This section contains general information on How To do stuff with Hudson. While the Main Hudson wiki page is a good starting point, it can leave a lot to be desired at times. This section will cover specific eclipse project use cases.
- 1 HOW DO I....
- 1.1 Retrieve files from the Last Successful build and use them in the next?
- 1.2 How do I get a ZIP of all the artifacts produced during a build.
- 1.3 Is there an API?
- 1.4 What URLs provide a RESTful interface?
- 1.5 How do I get a List of Artifacts from the Last Successful Build
- 1.6 Monitor my SVN repository for changes if sub-directories have their own trunk, branches, tags?
- 1.7 benchmark a build
HOW DO I....
The purpose of this page is to provide a brief introduction on how to do various things with Hudson. With the number of plugins available and the number of different ways to configure your job for eclipse, it can get confusing. This page will provide some brief examples and links to ease the learning curve.
Retrieve files from the Last Successful build and use them in the next?
Each build has it's Last Successful Successful build available as a RESTful url. The format for this is:
Replace JOBNAME with the name of the job that you are interested. Any of the artifacts may be accessed and retrieved by giving the full path to its location. To retrieve a specific ZIP file from a Athena produced build one could use something like:
This would GET the file wst-xsl-SDK-N2000912121209.zip from the build. See Athena's option for creating SNAPSHOTS to create standardized names to make automated retrieval easier.
The following build urls can always be accessed via RESTful API:
- Last Successful
- Last Stable
- Last Build
- Last Failed Build
How do I get a ZIP of all the artifacts produced during a build.
You'll need to make sure that your job is configured to Archive your build artifacts. Once a build produces archived artifacts, you can use the All Files in Zip link to produce and retrieve a zip. The Zip file will have a name of archive.zip.
For example, to get all the artifacts produced by the XSL job for the last successful build you can visit the following link:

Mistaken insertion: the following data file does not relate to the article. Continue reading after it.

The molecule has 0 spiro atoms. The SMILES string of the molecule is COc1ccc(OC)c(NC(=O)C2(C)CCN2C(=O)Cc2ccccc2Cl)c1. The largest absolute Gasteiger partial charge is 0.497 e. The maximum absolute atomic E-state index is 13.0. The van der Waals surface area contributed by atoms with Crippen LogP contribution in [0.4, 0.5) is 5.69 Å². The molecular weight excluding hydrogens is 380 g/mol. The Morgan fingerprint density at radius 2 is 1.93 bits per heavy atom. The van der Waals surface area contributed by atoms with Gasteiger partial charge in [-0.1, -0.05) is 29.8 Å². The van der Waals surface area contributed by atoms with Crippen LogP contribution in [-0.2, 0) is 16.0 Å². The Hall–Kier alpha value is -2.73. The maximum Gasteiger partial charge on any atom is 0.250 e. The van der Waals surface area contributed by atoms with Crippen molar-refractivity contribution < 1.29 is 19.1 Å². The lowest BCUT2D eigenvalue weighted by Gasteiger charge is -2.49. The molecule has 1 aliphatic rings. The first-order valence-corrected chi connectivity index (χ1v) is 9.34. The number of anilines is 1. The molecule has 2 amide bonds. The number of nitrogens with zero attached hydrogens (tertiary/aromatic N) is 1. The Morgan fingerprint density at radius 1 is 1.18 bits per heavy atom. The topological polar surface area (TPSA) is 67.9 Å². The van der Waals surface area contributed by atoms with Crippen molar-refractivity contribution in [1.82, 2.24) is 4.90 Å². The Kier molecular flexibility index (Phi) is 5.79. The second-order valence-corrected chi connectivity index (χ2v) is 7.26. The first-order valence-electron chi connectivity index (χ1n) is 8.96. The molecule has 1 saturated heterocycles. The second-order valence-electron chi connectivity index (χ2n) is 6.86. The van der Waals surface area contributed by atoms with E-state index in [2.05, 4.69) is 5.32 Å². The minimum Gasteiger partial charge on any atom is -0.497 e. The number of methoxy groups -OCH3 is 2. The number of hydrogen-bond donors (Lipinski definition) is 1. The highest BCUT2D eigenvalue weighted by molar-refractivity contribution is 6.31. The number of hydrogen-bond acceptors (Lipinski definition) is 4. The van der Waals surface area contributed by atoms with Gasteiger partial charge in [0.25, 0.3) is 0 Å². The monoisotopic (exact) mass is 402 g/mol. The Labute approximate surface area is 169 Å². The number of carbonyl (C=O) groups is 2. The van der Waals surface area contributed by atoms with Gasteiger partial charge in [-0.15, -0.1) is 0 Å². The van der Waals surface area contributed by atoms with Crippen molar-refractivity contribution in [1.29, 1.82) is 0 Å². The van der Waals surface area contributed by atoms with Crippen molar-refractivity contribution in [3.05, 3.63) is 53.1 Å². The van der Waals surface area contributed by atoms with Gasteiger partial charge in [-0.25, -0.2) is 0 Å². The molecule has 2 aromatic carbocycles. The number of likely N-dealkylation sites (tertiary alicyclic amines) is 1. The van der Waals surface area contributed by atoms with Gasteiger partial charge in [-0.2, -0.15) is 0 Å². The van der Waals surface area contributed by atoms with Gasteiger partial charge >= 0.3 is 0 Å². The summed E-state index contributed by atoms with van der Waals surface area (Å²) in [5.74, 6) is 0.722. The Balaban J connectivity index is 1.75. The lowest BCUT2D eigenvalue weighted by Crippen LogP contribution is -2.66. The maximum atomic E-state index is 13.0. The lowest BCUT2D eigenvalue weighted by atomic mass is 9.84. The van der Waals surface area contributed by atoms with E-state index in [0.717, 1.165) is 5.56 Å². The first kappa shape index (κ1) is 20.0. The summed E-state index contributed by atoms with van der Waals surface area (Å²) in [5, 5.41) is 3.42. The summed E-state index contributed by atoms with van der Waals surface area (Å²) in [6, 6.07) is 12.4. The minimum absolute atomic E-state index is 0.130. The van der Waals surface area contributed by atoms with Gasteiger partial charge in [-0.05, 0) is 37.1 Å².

This works for workspaces, last successful build, last build, last stable build, and last build failure. Just make sure to access the artifact url.
Is there an API?
Yes. Hudson provides RESTFul style API for working with the system. You can use this API during your build to automated various portions. For example, retrieve a list of all the artifacts from the Last Successful Build. You may also access any of the artifacts via the URL for that artifact. This allows all a platform independent way to retrieve files from one build and reuse them in another build.
- RESTFul API - retrieve and access files via RESTful web services in XML, JSON or Python data formats.
What URLs provide a RESTful interface?
Most of the existing URLs will provide a RESTful interface by adding /api on the end of the url. By appending it with xml, json, or python you can retrieve the information in those data formats. XML RESTful also leverages the power of XPath to allow filtering of the data retrieved. See HUDSON's remote API documentation for more information. All Hudson RESTFul API's are backed by an XML Schema so data binding can be done.
Almost any of the URL's available on HUDSON can be accessed restfully. You can experiment with adding the /api method to the end of the URL name.
How do I get a List of Artifacts from the Last Successful Build
You can get a list of artifacts in XML format by accessing your JOB's last succesful build permanent URL and adding /api/xml to the end. For example.
https://hudson.eclipse.org/hudson/job/cbi-wtp-wst.xsl/lastSuccessfulBuild/api/xml will retrieve an XML formatted file that contains information about the last successful build. You can then use this file as input to a program or a build script to retrieve the artifacts from the build.
See the Linux Tools project's build job configuration or their release engineering page starting at this section step 9.
benchmark a build
Sometimes builds take a long time, and you would like to benchmark each step of the build. If using a shell script, you can do something like this for each step:
before="$(date +%s)" # build step X here echo "step X took : $(expr $(date +%s) - $before)s"